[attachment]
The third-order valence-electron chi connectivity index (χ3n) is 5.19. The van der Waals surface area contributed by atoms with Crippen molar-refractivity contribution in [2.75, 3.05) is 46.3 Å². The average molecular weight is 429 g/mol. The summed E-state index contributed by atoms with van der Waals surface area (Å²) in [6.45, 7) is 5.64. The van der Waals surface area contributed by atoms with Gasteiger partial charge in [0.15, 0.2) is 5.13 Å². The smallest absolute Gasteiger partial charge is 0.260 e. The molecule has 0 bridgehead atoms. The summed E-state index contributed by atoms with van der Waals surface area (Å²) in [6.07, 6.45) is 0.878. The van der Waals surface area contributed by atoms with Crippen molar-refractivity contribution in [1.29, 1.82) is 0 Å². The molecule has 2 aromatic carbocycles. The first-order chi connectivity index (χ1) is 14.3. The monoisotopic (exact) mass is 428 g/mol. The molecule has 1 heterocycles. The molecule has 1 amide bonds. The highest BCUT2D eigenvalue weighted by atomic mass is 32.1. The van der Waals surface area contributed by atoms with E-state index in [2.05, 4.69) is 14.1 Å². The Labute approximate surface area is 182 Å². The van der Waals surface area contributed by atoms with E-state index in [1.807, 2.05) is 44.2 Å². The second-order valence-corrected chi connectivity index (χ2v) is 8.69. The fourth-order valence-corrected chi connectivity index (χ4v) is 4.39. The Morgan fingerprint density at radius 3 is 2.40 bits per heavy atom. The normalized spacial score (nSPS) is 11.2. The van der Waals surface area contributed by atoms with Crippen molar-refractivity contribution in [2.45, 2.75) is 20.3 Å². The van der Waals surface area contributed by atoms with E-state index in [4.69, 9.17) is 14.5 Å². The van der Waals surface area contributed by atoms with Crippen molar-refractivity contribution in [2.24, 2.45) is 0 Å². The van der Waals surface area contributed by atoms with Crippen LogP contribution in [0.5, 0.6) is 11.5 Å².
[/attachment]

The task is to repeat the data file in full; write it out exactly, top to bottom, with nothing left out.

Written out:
The third-order valence-electron chi connectivity index (χ3n) is 5.19. The van der Waals surface area contributed by atoms with Crippen molar-refractivity contribution in [2.75, 3.05) is 46.3 Å². The average molecular weight is 429 g/mol. The summed E-state index contributed by atoms with van der Waals surface area (Å²) in [6.45, 7) is 5.64. The van der Waals surface area contributed by atoms with Gasteiger partial charge in [0.15, 0.2) is 5.13 Å². The smallest absolute Gasteiger partial charge is 0.260 e. The molecule has 0 bridgehead atoms. The summed E-state index contributed by atoms with van der Waals surface area (Å²) in [6.07, 6.45) is 0.878. The van der Waals surface area contributed by atoms with Crippen molar-refractivity contribution in [1.29, 1.82) is 0 Å². The molecule has 2 aromatic carbocycles. The first-order chi connectivity index (χ1) is 14.3. The monoisotopic (exact) mass is 428 g/mol. The molecule has 1 heterocycles. The molecule has 1 amide bonds. The highest BCUT2D eigenvalue weighted by atomic mass is 32.1. The van der Waals surface area contributed by atoms with E-state index in [2.05, 4.69) is 14.1 Å². The Labute approximate surface area is 182 Å². The van der Waals surface area contributed by atoms with E-state index in [1.807, 2.05) is 44.2 Å². The second-order valence-corrected chi connectivity index (χ2v) is 8.69. The fourth-order valence-corrected chi connectivity index (χ4v) is 4.39. The Morgan fingerprint density at radius 3 is 2.40 bits per heavy atom. The normalized spacial score (nSPS) is 11.2. The van der Waals surface area contributed by atoms with Crippen molar-refractivity contribution in [2.45, 2.75) is 20.3 Å². The van der Waals surface area contributed by atoms with E-state index in [4.69, 9.17) is 14.5 Å². The van der Waals surface area contributed by atoms with Crippen molar-refractivity contribution in [2.24, 2.45) is 0 Å². The van der Waals surface area contributed by atoms with Crippen LogP contribution in [0.5, 0.6) is 11.5 Å².